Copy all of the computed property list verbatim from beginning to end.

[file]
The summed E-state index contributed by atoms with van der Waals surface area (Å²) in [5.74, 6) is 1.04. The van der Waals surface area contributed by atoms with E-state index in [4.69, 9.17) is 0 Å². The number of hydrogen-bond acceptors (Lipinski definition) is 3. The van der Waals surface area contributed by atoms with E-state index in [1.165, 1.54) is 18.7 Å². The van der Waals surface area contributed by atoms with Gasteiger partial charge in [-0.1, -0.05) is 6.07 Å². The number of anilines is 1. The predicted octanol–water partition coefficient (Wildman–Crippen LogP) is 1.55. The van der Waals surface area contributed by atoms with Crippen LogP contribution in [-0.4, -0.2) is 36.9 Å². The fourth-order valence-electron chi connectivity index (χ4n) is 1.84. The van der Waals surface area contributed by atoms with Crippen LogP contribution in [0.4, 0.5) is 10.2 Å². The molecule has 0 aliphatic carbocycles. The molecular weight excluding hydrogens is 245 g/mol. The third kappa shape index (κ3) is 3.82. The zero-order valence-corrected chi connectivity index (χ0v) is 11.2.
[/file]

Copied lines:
The summed E-state index contributed by atoms with van der Waals surface area (Å²) in [5.74, 6) is 1.04. The van der Waals surface area contributed by atoms with E-state index in [4.69, 9.17) is 0 Å². The number of hydrogen-bond acceptors (Lipinski definition) is 3. The van der Waals surface area contributed by atoms with E-state index in [1.165, 1.54) is 18.7 Å². The van der Waals surface area contributed by atoms with Gasteiger partial charge in [-0.1, -0.05) is 6.07 Å². The number of anilines is 1. The predicted octanol–water partition coefficient (Wildman–Crippen LogP) is 1.55. The van der Waals surface area contributed by atoms with Crippen LogP contribution in [-0.4, -0.2) is 36.9 Å². The fourth-order valence-electron chi connectivity index (χ4n) is 1.84. The van der Waals surface area contributed by atoms with Crippen LogP contribution in [0.4, 0.5) is 10.2 Å². The molecule has 0 aliphatic carbocycles. The molecular weight excluding hydrogens is 245 g/mol. The third kappa shape index (κ3) is 3.82. The zero-order valence-corrected chi connectivity index (χ0v) is 11.2.